Monday, December 17, 2007

'Doing Them Slow' Redux


Why is that man smiling (as if we didn't know)?

Overstock.com CEO Patrick Byrne once famously issued a vague, typically nutty threat to his "opponents" (by which I assume he did not mean "the truth" and "common sense"):

"I plan on doing these guys slow. "

It seems that this revenge fantasy has backfired on Byrne in recent days, with a spectacular decline in Overstock shares.

The decline began on Dec. 10. Since then, and counting today's 6.2% drop, the shares have declined from 23.84 to 15.11.

That's a 37% decline in a little over one week, much of it attributable to Byrne blurting out bad news on margins while preening on CNBC (left) and his lawyers hyperventilating as a result. But the shares have been spectacularly weak even after his latest big-mouth imbroglio.

Since Oct. 31, the shares of this naked shorting poster child are down 61%. Could it be that a conspiracy of nefarious forces, such as the ones that have beset Byrne's brethren at Universal Express, are to blame?

Or could it be.... wait a minute. I think I just figured out who those "opponents" were that Byrne was talking about. Of course! (Sound of hand slapping forehead.) He was talking about his shareholders!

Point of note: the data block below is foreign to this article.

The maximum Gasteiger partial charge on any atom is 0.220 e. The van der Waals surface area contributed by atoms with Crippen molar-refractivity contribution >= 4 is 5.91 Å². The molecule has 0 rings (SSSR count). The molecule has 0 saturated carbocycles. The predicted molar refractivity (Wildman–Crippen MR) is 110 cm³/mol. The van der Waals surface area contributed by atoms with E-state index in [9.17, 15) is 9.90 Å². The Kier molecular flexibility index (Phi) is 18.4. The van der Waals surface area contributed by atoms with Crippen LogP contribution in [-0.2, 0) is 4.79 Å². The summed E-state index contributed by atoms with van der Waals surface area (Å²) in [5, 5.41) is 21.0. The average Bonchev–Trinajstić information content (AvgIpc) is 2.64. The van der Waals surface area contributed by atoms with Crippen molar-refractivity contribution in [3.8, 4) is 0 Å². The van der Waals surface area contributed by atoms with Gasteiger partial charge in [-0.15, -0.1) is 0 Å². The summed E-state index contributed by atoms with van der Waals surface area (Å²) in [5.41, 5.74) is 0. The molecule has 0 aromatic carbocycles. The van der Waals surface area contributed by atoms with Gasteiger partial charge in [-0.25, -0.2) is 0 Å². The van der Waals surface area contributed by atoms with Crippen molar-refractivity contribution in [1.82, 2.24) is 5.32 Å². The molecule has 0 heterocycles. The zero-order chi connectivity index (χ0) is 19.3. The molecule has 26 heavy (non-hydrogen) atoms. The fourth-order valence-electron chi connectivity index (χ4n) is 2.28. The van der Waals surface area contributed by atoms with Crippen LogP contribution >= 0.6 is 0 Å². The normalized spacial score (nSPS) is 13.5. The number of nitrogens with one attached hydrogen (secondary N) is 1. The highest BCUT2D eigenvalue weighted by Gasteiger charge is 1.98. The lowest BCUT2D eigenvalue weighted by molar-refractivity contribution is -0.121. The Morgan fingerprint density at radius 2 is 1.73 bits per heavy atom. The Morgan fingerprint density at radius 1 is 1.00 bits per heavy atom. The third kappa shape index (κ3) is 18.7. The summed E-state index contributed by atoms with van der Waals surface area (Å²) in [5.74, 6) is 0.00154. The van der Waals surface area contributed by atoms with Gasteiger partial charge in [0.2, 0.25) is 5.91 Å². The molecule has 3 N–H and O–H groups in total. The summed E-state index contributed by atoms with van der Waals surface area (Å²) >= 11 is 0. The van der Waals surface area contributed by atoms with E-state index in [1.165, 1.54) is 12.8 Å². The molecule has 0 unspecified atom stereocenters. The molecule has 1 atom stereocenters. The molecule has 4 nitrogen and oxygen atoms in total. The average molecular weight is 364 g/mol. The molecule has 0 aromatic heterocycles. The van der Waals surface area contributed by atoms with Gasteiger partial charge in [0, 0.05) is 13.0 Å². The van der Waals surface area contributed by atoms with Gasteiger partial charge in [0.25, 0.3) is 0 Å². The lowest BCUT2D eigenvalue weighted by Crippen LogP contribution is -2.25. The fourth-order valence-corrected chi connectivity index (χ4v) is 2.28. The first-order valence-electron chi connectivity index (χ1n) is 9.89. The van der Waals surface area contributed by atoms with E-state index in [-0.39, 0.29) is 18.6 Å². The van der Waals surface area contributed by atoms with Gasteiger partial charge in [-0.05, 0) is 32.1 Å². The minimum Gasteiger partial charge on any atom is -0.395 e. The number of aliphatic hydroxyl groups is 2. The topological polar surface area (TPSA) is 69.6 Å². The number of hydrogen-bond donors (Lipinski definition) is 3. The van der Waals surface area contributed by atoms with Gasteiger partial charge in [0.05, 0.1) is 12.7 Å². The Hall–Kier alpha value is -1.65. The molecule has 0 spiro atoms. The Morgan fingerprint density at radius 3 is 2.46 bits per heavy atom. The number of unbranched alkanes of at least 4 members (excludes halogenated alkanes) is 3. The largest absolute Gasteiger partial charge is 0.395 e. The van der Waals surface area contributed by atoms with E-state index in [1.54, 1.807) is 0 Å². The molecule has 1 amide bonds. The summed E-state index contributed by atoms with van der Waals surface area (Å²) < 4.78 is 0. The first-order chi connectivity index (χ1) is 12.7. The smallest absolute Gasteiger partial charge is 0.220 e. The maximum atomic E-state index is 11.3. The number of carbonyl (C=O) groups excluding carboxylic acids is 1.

Hey, he's not a perennial on "worst CEO" lists for nothing.

Meanwhile, Zac Bissonnette points out in Bloggingstocks that on Monday Overstock dropped off the "Reg SHO threshold" list, which is commonly twisted by crummy companies to claim victimization by the scourge of "naked short selling."

Zac suggests that "with Overstock off the list, perhaps Dr. Byrne will end his self-proclaimed "jihad" and go back to doing a lousy job running his terrible company."

Here's more food for thought: Overstock dropped off the Reg. SHO list after a period in which the stock was down substantially. If the stock was an actual victim of naked shorting, and dropped off the list as a result of short covering, the stock should have gone up, and not fallen off a cliff.

In other words, Byrne's claims of naked shorting were a load of bull -- something the SEC, if it is not brain dead, will be sure to notice in its ongoing investigation of Byrne and Overstock.

Byrne rationalized the obvious disparity between myth and reality with a press release in which he repeated a screwy theory advanced earlier this year by Universal Express ex-CEO Richard Altomare. A comment about the SEC ("displaying its customary deference to criminal elites") would seem to indicate that the formal SEC investigation of Byrne and Overstock is not going to his liking.

© 2007 Gary Weiss. All rights reserved.

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Wall Street Versus America was published by Penguin USA on April 6.
Click here for its Amazon.com listing and here for more information on the book, from my web site, gary-weiss.com.

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